Caribbean Countries to Benefit from Partnership to Develop Climate Change Adaptation Strategies
Belmopan, Belize, August 23, 2011 – The Caribbean Community Climate Change Centre (CCCCC) and the Caribbean Catastrophe Risk Insurance Facility (CCRIF) have strengthened their partnership to be able to better assist Caribbean countries to develop climate change adaptation strategies. These two organisations currently play key roles in the collection and provision of critical information and knowledge on the impacts of climate change and by extension natural disasters on Caribbean countries. On August 9, 2011, the organisations signed a memorandum of understanding (MoU) to formalise this collaboration.
The MOU is designed to assist the governments of Caribbean States in understanding the risks of climate change to their economies and to the peoples of the region and will help to identify cost-effective adaptation measures to support greater climate change resilience at the local, national and regional level. This partnership therefore represents a timely intervention as it is well recognised and agreed that developing countries and small island nations like those in the Caribbean will be among the first and hardest hit by the adverse effects of climate change. In short, the relative burden of additional climate risk the region faces is the highest in the world, while at the same time we have fewer resources to adapt socially, technologically and financially. It is thus anticipated that climate change will have far-reaching effects on the sustainable development of the Caribbean, including our ability to realise the United Nations Millennium Development Goals by 2015.
To better address climate adaptation in the region, this MoU will enable the countries of the region to:
- benefit from capacity building through the elaboration and enhanced use of tools in the areas of catastrophe risk modelling, parametric insurance and alternative risk transfer;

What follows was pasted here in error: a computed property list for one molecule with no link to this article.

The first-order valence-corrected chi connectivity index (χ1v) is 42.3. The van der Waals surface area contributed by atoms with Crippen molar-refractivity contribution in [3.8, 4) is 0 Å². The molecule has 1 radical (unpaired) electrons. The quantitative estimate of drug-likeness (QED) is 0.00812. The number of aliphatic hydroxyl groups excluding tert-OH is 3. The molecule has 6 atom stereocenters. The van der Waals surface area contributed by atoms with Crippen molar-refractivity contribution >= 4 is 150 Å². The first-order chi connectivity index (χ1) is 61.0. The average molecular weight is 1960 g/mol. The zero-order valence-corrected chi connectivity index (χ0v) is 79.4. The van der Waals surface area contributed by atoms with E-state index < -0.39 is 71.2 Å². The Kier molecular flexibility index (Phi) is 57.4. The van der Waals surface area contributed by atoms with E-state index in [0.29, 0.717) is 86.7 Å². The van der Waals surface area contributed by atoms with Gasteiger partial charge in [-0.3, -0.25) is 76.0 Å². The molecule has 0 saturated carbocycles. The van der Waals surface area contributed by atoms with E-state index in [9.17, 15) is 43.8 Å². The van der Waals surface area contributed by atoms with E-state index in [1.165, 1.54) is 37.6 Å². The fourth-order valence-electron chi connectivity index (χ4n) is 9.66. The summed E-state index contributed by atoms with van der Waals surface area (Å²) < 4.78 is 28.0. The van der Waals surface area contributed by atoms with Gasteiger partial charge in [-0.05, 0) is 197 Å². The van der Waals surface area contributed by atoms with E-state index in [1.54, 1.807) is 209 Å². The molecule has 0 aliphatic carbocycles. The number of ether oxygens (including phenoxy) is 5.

- participate in new programmes and initiatives to assist Caribbean governments in better understanding and financing catastrophe risk exposures which will be increased as a result of climate change;
- pursue the development of common strategies for enhancing and leveraging support for adaptation to climate change by sharing knowledge and pooling resources and expertise;
- gain support for national policy frameworks aimed at enhancing adaptation; and
- access international funding for climate adaptation through mechanisms such as the Adaptation Fund.
At the signing ceremony of the MoU, which took place at the CCCCC office in Belmopan, Belize, Mr Milo Pearson, Executive Chairman of CCRIF signed on behalf of CCRIF while Dr Kenrick Leslie, Director of CCCCC signed for the CCCCC. Dr Leslie emphasised the importance of regional collaboration and said that the signing of the MOU will strengthen the partnership between the two organisations. Mr Pearson further noted that the MoU “affirms our mutual commitment to finding solutions that will enable the countries within the region to better manage the risk caused by natural hazards and climate change and to minimise the social, economic, physical and environmental damage caused by these events.”